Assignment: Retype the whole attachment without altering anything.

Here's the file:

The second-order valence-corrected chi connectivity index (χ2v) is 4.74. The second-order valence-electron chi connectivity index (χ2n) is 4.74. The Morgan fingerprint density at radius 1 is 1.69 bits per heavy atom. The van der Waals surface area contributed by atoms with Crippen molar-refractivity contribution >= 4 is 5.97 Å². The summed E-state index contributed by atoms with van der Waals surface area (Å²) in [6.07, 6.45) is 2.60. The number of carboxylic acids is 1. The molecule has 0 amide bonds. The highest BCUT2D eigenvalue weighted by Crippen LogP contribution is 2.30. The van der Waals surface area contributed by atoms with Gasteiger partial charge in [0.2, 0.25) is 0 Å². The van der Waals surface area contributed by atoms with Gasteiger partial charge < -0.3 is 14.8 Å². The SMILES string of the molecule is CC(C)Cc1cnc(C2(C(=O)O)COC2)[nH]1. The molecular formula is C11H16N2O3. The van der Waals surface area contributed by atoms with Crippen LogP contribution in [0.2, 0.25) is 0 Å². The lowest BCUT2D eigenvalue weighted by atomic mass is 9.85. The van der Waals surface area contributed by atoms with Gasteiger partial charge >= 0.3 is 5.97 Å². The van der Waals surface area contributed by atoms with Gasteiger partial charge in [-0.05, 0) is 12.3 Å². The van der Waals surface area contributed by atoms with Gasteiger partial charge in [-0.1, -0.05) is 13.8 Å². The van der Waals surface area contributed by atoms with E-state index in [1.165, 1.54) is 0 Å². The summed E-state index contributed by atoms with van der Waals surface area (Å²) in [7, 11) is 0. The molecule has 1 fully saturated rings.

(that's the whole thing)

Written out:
The second-order valence-corrected chi connectivity index (χ2v) is 4.74. The second-order valence-electron chi connectivity index (χ2n) is 4.74. The Morgan fingerprint density at radius 1 is 1.69 bits per heavy atom. The van der Waals surface area contributed by atoms with Crippen molar-refractivity contribution >= 4 is 5.97 Å². The summed E-state index contributed by atoms with van der Waals surface area (Å²) in [6.07, 6.45) is 2.60. The number of carboxylic acids is 1. The molecule has 0 amide bonds. The highest BCUT2D eigenvalue weighted by Crippen LogP contribution is 2.30. The van der Waals surface area contributed by atoms with Gasteiger partial charge in [0.2, 0.25) is 0 Å². The van der Waals surface area contributed by atoms with Gasteiger partial charge < -0.3 is 14.8 Å². The SMILES string of the molecule is CC(C)Cc1cnc(C2(C(=O)O)COC2)[nH]1. The molecular formula is C11H16N2O3. The van der Waals surface area contributed by atoms with Crippen LogP contribution in [0.2, 0.25) is 0 Å². The lowest BCUT2D eigenvalue weighted by atomic mass is 9.85. The van der Waals surface area contributed by atoms with Gasteiger partial charge >= 0.3 is 5.97 Å². The van der Waals surface area contributed by atoms with Gasteiger partial charge in [-0.05, 0) is 12.3 Å². The van der Waals surface area contributed by atoms with Gasteiger partial charge in [-0.1, -0.05) is 13.8 Å². The van der Waals surface area contributed by atoms with E-state index in [1.165, 1.54) is 0 Å². The summed E-state index contributed by atoms with van der Waals surface area (Å²) in [7, 11) is 0. The molecule has 1 fully saturated rings.